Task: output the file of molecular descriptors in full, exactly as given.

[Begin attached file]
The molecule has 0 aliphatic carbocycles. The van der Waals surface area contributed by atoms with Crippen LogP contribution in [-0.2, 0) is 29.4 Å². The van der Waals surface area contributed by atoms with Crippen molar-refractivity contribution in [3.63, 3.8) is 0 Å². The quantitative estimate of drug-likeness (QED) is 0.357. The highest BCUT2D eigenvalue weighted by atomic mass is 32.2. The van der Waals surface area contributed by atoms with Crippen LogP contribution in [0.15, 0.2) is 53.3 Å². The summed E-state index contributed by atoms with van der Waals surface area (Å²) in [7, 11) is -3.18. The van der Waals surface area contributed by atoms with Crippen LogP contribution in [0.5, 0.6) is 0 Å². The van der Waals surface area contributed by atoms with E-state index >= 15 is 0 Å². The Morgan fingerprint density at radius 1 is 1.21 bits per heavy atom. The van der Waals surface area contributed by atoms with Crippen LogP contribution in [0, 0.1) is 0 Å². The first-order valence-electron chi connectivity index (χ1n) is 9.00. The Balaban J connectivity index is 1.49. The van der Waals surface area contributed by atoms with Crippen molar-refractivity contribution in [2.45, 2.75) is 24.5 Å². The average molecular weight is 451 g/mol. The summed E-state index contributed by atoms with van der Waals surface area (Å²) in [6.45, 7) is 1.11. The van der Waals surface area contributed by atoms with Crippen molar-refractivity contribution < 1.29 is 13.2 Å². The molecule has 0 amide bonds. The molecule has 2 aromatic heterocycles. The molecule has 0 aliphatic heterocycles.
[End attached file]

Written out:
The molecule has 0 aliphatic carbocycles. The van der Waals surface area contributed by atoms with Crippen LogP contribution in [-0.2, 0) is 29.4 Å². The van der Waals surface area contributed by atoms with Crippen molar-refractivity contribution in [3.63, 3.8) is 0 Å². The quantitative estimate of drug-likeness (QED) is 0.357. The highest BCUT2D eigenvalue weighted by atomic mass is 32.2. The van der Waals surface area contributed by atoms with Crippen LogP contribution in [0.15, 0.2) is 53.3 Å². The summed E-state index contributed by atoms with van der Waals surface area (Å²) in [7, 11) is -3.18. The van der Waals surface area contributed by atoms with Crippen LogP contribution in [0.5, 0.6) is 0 Å². The van der Waals surface area contributed by atoms with E-state index >= 15 is 0 Å². The Morgan fingerprint density at radius 1 is 1.21 bits per heavy atom. The van der Waals surface area contributed by atoms with Crippen LogP contribution in [0, 0.1) is 0 Å². The first-order valence-electron chi connectivity index (χ1n) is 9.00. The Balaban J connectivity index is 1.49. The van der Waals surface area contributed by atoms with Crippen molar-refractivity contribution in [2.45, 2.75) is 24.5 Å². The average molecular weight is 451 g/mol. The summed E-state index contributed by atoms with van der Waals surface area (Å²) in [6.45, 7) is 1.11. The van der Waals surface area contributed by atoms with Crippen molar-refractivity contribution < 1.29 is 13.2 Å². The molecule has 0 amide bonds. The molecule has 2 aromatic heterocycles. The molecule has 0 aliphatic heterocycles.